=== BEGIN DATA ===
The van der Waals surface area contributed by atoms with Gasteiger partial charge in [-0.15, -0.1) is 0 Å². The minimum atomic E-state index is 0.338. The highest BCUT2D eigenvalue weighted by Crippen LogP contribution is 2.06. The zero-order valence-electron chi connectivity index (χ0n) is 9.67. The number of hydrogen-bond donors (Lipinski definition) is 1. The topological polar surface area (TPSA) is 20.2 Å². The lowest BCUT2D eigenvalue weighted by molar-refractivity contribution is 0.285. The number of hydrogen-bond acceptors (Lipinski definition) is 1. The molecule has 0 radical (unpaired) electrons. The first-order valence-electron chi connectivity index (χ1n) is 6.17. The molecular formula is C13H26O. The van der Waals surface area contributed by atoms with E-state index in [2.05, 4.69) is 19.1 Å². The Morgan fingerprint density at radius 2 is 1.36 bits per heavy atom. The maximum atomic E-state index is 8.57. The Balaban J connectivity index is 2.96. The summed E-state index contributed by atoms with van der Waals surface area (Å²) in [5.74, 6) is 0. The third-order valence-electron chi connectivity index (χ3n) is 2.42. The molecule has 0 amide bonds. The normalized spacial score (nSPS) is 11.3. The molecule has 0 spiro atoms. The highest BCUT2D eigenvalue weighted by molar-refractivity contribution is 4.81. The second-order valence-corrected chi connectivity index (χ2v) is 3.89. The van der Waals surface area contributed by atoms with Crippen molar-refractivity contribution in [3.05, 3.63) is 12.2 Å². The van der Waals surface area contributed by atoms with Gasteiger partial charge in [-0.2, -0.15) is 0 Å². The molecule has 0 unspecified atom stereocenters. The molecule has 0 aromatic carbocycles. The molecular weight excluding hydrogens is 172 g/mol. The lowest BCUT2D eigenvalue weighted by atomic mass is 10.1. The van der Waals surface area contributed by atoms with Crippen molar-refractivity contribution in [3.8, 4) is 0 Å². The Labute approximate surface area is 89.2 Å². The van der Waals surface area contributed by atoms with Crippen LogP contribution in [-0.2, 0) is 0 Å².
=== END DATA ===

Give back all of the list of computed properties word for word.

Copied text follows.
The van der Waals surface area contributed by atoms with Gasteiger partial charge in [-0.15, -0.1) is 0 Å². The minimum atomic E-state index is 0.338. The highest BCUT2D eigenvalue weighted by Crippen LogP contribution is 2.06. The zero-order valence-electron chi connectivity index (χ0n) is 9.67. The number of hydrogen-bond donors (Lipinski definition) is 1. The topological polar surface area (TPSA) is 20.2 Å². The lowest BCUT2D eigenvalue weighted by molar-refractivity contribution is 0.285. The number of hydrogen-bond acceptors (Lipinski definition) is 1. The molecule has 0 radical (unpaired) electrons. The first-order valence-electron chi connectivity index (χ1n) is 6.17. The molecular formula is C13H26O. The van der Waals surface area contributed by atoms with E-state index in [2.05, 4.69) is 19.1 Å². The Morgan fingerprint density at radius 2 is 1.36 bits per heavy atom. The maximum atomic E-state index is 8.57. The Balaban J connectivity index is 2.96. The summed E-state index contributed by atoms with van der Waals surface area (Å²) in [5.74, 6) is 0. The third-order valence-electron chi connectivity index (χ3n) is 2.42. The molecule has 0 amide bonds. The normalized spacial score (nSPS) is 11.3. The molecule has 0 spiro atoms. The highest BCUT2D eigenvalue weighted by molar-refractivity contribution is 4.81. The second-order valence-corrected chi connectivity index (χ2v) is 3.89. The van der Waals surface area contributed by atoms with Crippen molar-refractivity contribution in [3.05, 3.63) is 12.2 Å². The van der Waals surface area contributed by atoms with Gasteiger partial charge in [-0.2, -0.15) is 0 Å². The molecule has 0 unspecified atom stereocenters. The molecule has 0 aromatic carbocycles. The molecular weight excluding hydrogens is 172 g/mol. The lowest BCUT2D eigenvalue weighted by atomic mass is 10.1. The van der Waals surface area contributed by atoms with Crippen molar-refractivity contribution in [3.8, 4) is 0 Å². The Labute approximate surface area is 89.2 Å². The van der Waals surface area contributed by atoms with Crippen LogP contribution in [-0.2, 0) is 0 Å².